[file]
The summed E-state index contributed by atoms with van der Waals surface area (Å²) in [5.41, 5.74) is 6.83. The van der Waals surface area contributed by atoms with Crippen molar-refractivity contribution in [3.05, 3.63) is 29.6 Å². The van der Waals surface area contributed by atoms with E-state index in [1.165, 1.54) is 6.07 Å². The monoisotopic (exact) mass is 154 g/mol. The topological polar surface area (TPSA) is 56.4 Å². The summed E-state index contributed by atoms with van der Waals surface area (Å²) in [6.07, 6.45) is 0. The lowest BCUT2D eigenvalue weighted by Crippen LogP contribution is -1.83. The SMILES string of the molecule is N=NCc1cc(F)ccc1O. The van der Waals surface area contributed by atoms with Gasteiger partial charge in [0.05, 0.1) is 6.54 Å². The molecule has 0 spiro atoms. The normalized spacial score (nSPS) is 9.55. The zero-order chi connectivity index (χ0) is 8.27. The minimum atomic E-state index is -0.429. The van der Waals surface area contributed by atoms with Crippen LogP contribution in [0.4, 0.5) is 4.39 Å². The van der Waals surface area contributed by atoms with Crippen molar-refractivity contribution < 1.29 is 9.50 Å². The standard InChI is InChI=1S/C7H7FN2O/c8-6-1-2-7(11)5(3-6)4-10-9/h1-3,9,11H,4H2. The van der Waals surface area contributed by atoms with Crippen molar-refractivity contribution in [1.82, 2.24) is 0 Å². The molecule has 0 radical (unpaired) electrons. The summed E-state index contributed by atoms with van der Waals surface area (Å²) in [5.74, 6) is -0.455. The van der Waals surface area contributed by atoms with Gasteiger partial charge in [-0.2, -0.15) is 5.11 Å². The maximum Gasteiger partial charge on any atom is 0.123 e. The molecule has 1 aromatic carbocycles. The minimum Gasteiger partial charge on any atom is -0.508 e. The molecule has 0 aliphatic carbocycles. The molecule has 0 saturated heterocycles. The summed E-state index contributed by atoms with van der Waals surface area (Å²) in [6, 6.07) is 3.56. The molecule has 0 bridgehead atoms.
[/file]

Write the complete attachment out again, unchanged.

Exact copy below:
The summed E-state index contributed by atoms with van der Waals surface area (Å²) in [5.41, 5.74) is 6.83. The van der Waals surface area contributed by atoms with Crippen molar-refractivity contribution in [3.05, 3.63) is 29.6 Å². The van der Waals surface area contributed by atoms with E-state index in [1.165, 1.54) is 6.07 Å². The monoisotopic (exact) mass is 154 g/mol. The topological polar surface area (TPSA) is 56.4 Å². The summed E-state index contributed by atoms with van der Waals surface area (Å²) in [6.07, 6.45) is 0. The lowest BCUT2D eigenvalue weighted by Crippen LogP contribution is -1.83. The SMILES string of the molecule is N=NCc1cc(F)ccc1O. The van der Waals surface area contributed by atoms with Gasteiger partial charge in [0.05, 0.1) is 6.54 Å². The molecule has 0 spiro atoms. The normalized spacial score (nSPS) is 9.55. The zero-order chi connectivity index (χ0) is 8.27. The minimum atomic E-state index is -0.429. The van der Waals surface area contributed by atoms with Crippen LogP contribution in [0.4, 0.5) is 4.39 Å². The van der Waals surface area contributed by atoms with Crippen molar-refractivity contribution < 1.29 is 9.50 Å². The standard InChI is InChI=1S/C7H7FN2O/c8-6-1-2-7(11)5(3-6)4-10-9/h1-3,9,11H,4H2. The van der Waals surface area contributed by atoms with Crippen molar-refractivity contribution in [1.82, 2.24) is 0 Å². The molecule has 0 radical (unpaired) electrons. The summed E-state index contributed by atoms with van der Waals surface area (Å²) in [5.74, 6) is -0.455. The van der Waals surface area contributed by atoms with Gasteiger partial charge in [-0.2, -0.15) is 5.11 Å². The maximum Gasteiger partial charge on any atom is 0.123 e. The molecule has 1 aromatic carbocycles. The minimum Gasteiger partial charge on any atom is -0.508 e. The molecule has 0 aliphatic carbocycles. The molecule has 0 saturated heterocycles. The summed E-state index contributed by atoms with van der Waals surface area (Å²) in [6, 6.07) is 3.56. The molecule has 0 bridgehead atoms.